Scrap Winter Grassroots Football & Introduce a Summer League

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I have played football for 30 years and I have been coaching for 10 years. It is about time we make some changes if we want to see more participation and an increased standard of grassroots football in England. 

I strongly believe that a grassroots / recreational summer league (March - October) would increase the number of adults and children playing the beautiful game. From November to March we have so many games called off due to adverse weather conditions and poor quality pitches that it is becoming increasingly frustrating and is taking a lot of enjoyment out of the game. My reasons a summer league would benefit english grassroots football are listed below.

1.You get yourself fit and into the season and then the UK is hit with months of awful weather, meaning many players become unfit again, which increases the risk of injury.

2. Children who are looking to start playing football and ones that do not regularly start can spend time on the sidelines, watching their team in freezing conditions and very wet weather. From personal coaching experience they stand huddled up next to their unhappy parents not enjoying the experience at all. A summer league would encourage the children on the bench to kick a ball about and practice some drills on the sideline rather than get cold, again reducing the risk of injury and certainly making theirs and their parents weekend football games more enjoyable. I strongly believe participation and enjoyment would increase with the introduction of a summer league both in children and in adults grassroots football. More participants and enjoyment will in the long term increase the standard of football throughout England.

3. Training can become expensive and not all families can afford to pay subs to use a local indoor or floodlit facilities throughout the winter. With the introduction of a summer league teams can train at the local park for free in the evenings. Reducing the cost, increasing participation and I also believe increasing a players enjoyment due to it being a few degrees warmer.

4. A summer league would not only encourage players and parents, it would also entice more people to take the trip to the local park and support their local grassroots teams. More people out of the house in the fresh air, again encouraging higher numbers of people to get involved with the sport.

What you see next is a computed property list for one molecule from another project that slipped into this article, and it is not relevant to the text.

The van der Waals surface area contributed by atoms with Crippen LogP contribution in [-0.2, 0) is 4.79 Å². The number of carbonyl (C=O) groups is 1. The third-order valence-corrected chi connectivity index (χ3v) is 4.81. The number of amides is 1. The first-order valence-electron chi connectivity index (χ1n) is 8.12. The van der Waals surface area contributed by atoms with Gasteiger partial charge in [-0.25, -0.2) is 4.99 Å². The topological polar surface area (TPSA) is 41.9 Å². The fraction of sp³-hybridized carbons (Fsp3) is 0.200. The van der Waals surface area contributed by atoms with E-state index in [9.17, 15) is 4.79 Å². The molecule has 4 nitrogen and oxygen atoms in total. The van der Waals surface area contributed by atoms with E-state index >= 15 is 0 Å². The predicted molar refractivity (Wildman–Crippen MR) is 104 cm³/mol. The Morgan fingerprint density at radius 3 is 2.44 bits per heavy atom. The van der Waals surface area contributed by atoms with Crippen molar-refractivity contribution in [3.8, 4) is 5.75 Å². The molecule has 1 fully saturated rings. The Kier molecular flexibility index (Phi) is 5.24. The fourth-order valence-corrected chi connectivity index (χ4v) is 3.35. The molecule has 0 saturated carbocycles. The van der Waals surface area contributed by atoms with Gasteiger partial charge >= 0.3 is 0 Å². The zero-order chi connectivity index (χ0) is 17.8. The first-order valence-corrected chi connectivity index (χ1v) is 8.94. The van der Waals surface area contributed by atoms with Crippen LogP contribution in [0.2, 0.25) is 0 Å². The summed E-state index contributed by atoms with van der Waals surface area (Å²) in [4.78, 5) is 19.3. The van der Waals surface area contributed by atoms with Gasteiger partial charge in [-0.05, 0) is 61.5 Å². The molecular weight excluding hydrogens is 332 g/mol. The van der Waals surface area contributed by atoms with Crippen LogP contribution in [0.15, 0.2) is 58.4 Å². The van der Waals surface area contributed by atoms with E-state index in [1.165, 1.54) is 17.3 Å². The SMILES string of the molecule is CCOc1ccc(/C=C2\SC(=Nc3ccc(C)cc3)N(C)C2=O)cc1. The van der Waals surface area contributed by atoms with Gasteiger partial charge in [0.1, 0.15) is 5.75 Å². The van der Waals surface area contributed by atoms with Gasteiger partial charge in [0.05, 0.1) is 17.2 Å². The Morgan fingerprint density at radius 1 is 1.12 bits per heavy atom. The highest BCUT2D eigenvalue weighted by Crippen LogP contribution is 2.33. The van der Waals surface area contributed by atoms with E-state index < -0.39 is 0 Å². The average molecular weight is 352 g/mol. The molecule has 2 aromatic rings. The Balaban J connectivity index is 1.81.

So what are the drawbacks and what are the solutions?

Drawback 1. In the summer pitches can get hard and therefore games will inevitably be called off. Yes this will happen but I am almost certain that far fewer games will be called off throughout the summer than those in the winter leagues. This season my 11 aside team has played 5 or 6 games since November it is now April. That is an average of 1 game per month. We now have a backlog of 13 games to play in 4 weeks. Many of us have families and we are certainly not professional athletes, 3 games a week for 4 weeks will cause injuries, not everyone can play due to work and family comittments and our team are struggling to field 11 players at 6.15pm kick offs. 

Drawback 2. Its dangerous, players may struggle in the heat. Lets face it we live in the UK and our summers arent that hot.  We could introduce evening games for a couple of months throughout mid summer. Regular water breaks on hot days, coaches have the responsibility to ensure players, especially children wear sun protection. 

I firmly believe that introducing a summer league will dramatically increase numbers of football participants throughout the UK and in the long term increase the standard of our football as a whole, helping us to compete with the very best.

Compared to many petitions posted online this may seem rather insignificant. However i am very passionate about football and sport as a whole. It kept me out of trouble and many of my closest friends were members of sports teams which i have had the pleasure to be involved in over the years. Increasing the number of people keeping fit, enjoying themselves and building strong relationships along the way can only be a positive for our country, our sport and our local communities



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